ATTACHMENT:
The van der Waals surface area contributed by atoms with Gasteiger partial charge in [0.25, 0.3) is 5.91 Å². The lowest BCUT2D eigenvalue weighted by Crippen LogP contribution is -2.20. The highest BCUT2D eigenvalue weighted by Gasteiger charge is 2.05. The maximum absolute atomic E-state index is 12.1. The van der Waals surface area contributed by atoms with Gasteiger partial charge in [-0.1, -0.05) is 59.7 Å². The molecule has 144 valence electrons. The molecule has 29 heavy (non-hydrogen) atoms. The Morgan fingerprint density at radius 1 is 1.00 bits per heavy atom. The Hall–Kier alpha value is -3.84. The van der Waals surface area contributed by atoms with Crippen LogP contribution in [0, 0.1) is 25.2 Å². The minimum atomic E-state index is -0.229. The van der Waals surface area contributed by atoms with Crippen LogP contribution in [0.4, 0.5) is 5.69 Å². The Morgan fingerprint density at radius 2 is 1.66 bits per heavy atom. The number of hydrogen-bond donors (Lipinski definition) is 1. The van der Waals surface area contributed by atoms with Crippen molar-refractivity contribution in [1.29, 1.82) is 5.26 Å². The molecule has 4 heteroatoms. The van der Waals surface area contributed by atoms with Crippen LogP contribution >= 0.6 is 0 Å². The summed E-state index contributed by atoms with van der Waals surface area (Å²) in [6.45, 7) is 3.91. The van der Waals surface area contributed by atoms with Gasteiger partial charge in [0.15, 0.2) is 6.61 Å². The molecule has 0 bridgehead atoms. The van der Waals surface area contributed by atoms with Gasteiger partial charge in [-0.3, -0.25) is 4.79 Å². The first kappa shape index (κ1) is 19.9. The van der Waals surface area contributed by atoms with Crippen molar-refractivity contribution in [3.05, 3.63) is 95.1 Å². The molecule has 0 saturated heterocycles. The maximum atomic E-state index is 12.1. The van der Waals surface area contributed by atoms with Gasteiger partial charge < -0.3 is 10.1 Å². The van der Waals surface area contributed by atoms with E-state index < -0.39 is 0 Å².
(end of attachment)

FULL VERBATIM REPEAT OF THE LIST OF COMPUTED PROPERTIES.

The van der Waals surface area contributed by atoms with Gasteiger partial charge in [0.25, 0.3) is 5.91 Å². The lowest BCUT2D eigenvalue weighted by Crippen LogP contribution is -2.20. The highest BCUT2D eigenvalue weighted by Gasteiger charge is 2.05. The maximum absolute atomic E-state index is 12.1. The van der Waals surface area contributed by atoms with Gasteiger partial charge in [-0.1, -0.05) is 59.7 Å². The molecule has 144 valence electrons. The molecule has 29 heavy (non-hydrogen) atoms. The Morgan fingerprint density at radius 1 is 1.00 bits per heavy atom. The Hall–Kier alpha value is -3.84. The van der Waals surface area contributed by atoms with Crippen LogP contribution in [0, 0.1) is 25.2 Å². The minimum atomic E-state index is -0.229. The van der Waals surface area contributed by atoms with Crippen LogP contribution in [0.4, 0.5) is 5.69 Å². The Morgan fingerprint density at radius 2 is 1.66 bits per heavy atom. The number of hydrogen-bond donors (Lipinski definition) is 1. The van der Waals surface area contributed by atoms with Crippen molar-refractivity contribution in [1.29, 1.82) is 5.26 Å². The molecule has 4 heteroatoms. The van der Waals surface area contributed by atoms with Crippen LogP contribution >= 0.6 is 0 Å². The summed E-state index contributed by atoms with van der Waals surface area (Å²) in [6.45, 7) is 3.91. The van der Waals surface area contributed by atoms with Gasteiger partial charge in [0.15, 0.2) is 6.61 Å². The molecule has 0 bridgehead atoms. The van der Waals surface area contributed by atoms with Gasteiger partial charge in [-0.3, -0.25) is 4.79 Å². The first kappa shape index (κ1) is 19.9. The van der Waals surface area contributed by atoms with Crippen molar-refractivity contribution in [3.05, 3.63) is 95.1 Å². The molecule has 0 saturated heterocycles. The maximum atomic E-state index is 12.1. The van der Waals surface area contributed by atoms with Gasteiger partial charge < -0.3 is 10.1 Å². The van der Waals surface area contributed by atoms with E-state index < -0.39 is 0 Å².